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What’s in the Oil: A Healthier Alternative to Fried Foods in Your Restaurant

What’s in the Oil?

Girl Drinking Oil

Fried foods are the well-known rogue of the food industry, and with websites like Live Better America, consumers are becoming more aware of what’s in their food – and they’re making the choice to eat healthier.

Yet, it’s hard to stick to any diet when faced with killer tasting fries next to a well-made hamburger, and, oh, those mouthwatering fried appetizer plates of fried mushrooms, pickles and jalapeno poppers.

But there’s good news here, because those same sites that promote healthy living, are also helping consumers learn about healthy frying. By choosing the right fried oil and ensuring the best oil management practices, you can still deliver healthier fried food options without losing the taste.

Wait, let’s start with oil management, what is that?

Simply put, oil management is the art (and science) of getting the most out of your oil. It consists of choosing the right oil, understanding how oil is broken down, having a fryer with a built-in filtration system (and that recovers temperature quickly), and regularly testing oil quality.
Oil management is one of the greatest resources for any restaurant using a commercial fryer, because the frying oil alone is one of the biggest cost consumptions when it comes to frying; meaning, prolonging the life of the oil saves your restaurant money, $$$. And, making sure the oil is of good quality makes the food taste better, while still offering a healthier alternative.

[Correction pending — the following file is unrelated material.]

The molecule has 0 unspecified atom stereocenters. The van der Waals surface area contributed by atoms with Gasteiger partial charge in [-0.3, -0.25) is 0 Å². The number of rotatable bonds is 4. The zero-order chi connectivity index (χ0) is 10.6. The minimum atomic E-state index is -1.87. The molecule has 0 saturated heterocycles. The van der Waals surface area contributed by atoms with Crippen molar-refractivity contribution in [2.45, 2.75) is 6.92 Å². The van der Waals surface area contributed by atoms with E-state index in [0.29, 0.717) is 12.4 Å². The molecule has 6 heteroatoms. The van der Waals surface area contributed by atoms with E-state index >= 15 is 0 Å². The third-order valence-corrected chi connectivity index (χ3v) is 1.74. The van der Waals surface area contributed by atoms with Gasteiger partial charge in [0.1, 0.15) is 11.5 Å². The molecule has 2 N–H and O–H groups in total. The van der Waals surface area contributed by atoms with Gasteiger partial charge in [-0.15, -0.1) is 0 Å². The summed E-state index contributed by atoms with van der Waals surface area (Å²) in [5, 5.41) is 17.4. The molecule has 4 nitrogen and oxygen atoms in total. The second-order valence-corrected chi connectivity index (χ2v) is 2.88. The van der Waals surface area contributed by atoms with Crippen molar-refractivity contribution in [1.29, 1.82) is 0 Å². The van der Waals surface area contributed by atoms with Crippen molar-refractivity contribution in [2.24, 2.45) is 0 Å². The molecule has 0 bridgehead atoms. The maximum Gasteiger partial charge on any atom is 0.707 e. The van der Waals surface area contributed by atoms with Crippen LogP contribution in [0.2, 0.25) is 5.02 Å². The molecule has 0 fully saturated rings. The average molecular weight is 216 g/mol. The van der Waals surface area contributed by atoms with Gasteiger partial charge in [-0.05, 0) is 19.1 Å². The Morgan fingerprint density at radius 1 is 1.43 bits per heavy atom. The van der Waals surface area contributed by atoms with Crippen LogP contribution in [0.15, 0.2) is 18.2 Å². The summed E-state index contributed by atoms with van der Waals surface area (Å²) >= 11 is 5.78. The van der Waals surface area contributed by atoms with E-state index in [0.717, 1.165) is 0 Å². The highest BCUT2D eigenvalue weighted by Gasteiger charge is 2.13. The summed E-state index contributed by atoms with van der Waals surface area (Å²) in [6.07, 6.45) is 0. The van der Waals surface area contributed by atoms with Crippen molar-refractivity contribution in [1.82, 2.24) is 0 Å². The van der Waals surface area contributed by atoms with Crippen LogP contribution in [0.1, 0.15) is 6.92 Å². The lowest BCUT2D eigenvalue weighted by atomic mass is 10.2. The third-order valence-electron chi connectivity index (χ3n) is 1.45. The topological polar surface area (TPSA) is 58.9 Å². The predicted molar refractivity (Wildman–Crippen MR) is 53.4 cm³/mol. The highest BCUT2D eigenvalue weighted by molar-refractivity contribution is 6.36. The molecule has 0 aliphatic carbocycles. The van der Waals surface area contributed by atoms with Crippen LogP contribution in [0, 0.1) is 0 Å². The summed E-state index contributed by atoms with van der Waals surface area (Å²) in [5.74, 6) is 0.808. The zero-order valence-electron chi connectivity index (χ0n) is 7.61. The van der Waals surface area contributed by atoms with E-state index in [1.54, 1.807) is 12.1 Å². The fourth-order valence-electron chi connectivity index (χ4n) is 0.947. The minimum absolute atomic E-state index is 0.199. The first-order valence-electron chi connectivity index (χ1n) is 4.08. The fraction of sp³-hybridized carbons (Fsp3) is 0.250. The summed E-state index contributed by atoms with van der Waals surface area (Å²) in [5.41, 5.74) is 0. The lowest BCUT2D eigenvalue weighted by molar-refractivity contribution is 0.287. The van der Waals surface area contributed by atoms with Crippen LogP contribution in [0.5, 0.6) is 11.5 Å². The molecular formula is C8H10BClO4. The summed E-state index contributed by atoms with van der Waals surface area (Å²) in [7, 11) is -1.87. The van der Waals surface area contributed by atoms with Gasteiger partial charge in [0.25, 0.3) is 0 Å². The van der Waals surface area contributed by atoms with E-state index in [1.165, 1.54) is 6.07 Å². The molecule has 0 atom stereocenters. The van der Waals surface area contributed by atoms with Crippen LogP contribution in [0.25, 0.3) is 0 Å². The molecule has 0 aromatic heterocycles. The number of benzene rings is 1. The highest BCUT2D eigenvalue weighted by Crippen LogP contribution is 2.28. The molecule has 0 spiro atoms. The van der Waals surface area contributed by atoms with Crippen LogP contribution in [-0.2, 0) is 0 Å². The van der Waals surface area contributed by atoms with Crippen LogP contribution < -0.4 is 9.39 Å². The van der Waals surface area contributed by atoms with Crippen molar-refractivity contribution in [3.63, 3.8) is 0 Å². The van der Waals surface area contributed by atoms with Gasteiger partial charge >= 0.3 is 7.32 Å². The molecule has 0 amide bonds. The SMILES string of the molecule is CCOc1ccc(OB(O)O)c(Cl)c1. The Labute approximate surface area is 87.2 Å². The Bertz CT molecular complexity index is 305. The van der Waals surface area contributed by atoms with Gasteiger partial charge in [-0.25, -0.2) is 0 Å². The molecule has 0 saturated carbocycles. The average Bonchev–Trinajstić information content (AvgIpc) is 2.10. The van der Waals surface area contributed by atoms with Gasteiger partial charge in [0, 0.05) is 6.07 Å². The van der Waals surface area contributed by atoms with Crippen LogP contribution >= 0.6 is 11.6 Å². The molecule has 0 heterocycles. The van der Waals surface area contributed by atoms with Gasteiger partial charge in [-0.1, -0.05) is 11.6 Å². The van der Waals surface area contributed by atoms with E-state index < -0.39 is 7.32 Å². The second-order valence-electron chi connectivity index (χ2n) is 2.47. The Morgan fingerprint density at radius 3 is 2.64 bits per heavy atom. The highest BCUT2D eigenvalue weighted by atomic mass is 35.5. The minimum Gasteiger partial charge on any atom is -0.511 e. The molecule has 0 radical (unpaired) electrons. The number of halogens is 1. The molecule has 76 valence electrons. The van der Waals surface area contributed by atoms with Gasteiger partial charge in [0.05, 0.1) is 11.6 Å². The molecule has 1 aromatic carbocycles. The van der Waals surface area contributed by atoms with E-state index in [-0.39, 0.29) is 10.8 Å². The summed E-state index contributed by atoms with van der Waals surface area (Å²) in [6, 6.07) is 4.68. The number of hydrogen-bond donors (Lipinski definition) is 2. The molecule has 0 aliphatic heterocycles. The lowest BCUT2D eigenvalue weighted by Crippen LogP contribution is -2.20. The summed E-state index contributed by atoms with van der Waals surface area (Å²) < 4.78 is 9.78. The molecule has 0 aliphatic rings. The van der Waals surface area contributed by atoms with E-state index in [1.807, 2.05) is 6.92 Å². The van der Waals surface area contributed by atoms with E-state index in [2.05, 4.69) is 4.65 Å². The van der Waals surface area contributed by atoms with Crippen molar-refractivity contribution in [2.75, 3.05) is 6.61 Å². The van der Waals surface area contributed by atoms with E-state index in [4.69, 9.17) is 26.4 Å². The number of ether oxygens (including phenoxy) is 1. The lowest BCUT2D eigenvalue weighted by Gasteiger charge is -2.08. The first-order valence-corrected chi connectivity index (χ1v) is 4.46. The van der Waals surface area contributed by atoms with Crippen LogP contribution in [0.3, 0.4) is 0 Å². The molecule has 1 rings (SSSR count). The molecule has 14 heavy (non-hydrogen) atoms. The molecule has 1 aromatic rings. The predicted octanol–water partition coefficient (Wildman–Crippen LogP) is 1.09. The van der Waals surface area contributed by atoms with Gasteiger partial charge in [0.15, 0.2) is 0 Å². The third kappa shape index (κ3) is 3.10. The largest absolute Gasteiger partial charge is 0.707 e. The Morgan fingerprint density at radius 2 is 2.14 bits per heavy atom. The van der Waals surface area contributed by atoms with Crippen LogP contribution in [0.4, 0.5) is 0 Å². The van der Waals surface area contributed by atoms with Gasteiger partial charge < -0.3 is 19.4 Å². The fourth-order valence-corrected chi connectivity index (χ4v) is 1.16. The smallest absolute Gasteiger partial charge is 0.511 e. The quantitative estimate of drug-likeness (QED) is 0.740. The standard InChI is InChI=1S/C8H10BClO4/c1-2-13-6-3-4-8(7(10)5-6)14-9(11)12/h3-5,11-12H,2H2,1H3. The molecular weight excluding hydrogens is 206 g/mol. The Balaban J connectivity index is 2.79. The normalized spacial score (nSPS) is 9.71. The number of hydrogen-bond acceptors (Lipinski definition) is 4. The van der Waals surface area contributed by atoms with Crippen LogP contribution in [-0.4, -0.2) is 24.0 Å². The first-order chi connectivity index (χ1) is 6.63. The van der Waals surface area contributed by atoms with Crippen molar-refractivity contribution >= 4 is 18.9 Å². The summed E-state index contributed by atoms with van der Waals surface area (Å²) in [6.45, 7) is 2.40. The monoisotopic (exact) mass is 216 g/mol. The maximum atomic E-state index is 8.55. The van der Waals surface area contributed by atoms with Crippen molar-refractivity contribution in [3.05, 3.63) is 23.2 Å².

Now, let’s talk healthy oils!

My grandparents use to cook the best fried chicken, in lard of course, and although mouth-watering and scrumptious, it was also artery clogging. Yet, with advances towards improving oil quality, especially in restaurants, that same fried chicken recipe can still be served-up without worrying about such adverse health concerns.

Some of the most commonly used healthy oils are high oleic canola and low linolenic soybean oils, which have the highest stability and nutrition value of other commonly used commercial cooking oils. Yes, they come with a much higher price tag than what you may be spending on traditional oils, but with good oil management practices, these oils actually last longer, which is where the money saving factor comes in. These oil types also come in shortening form, which is perfect for cookies, muffins and other sweets.

In comparison, partially hydrogenated oils may have a lower price tag and higher stability, but they also offer next to no nutritional value. Yet, unfortunately, there are a lot of restaurant owners that simply don’t care about oil quality, because they feel that they either loose flavor, or pay too much for the oil.

Like I mentioned in the beginning, today’s consumers are becoming savvier when it comes to the foods they eat, and they want it healthy – even when it’s fried. So, you have to ask yourself, if your restaurant isn’t making the switch to healthier oils, is it worth the loss in profit?

About Kasy Allen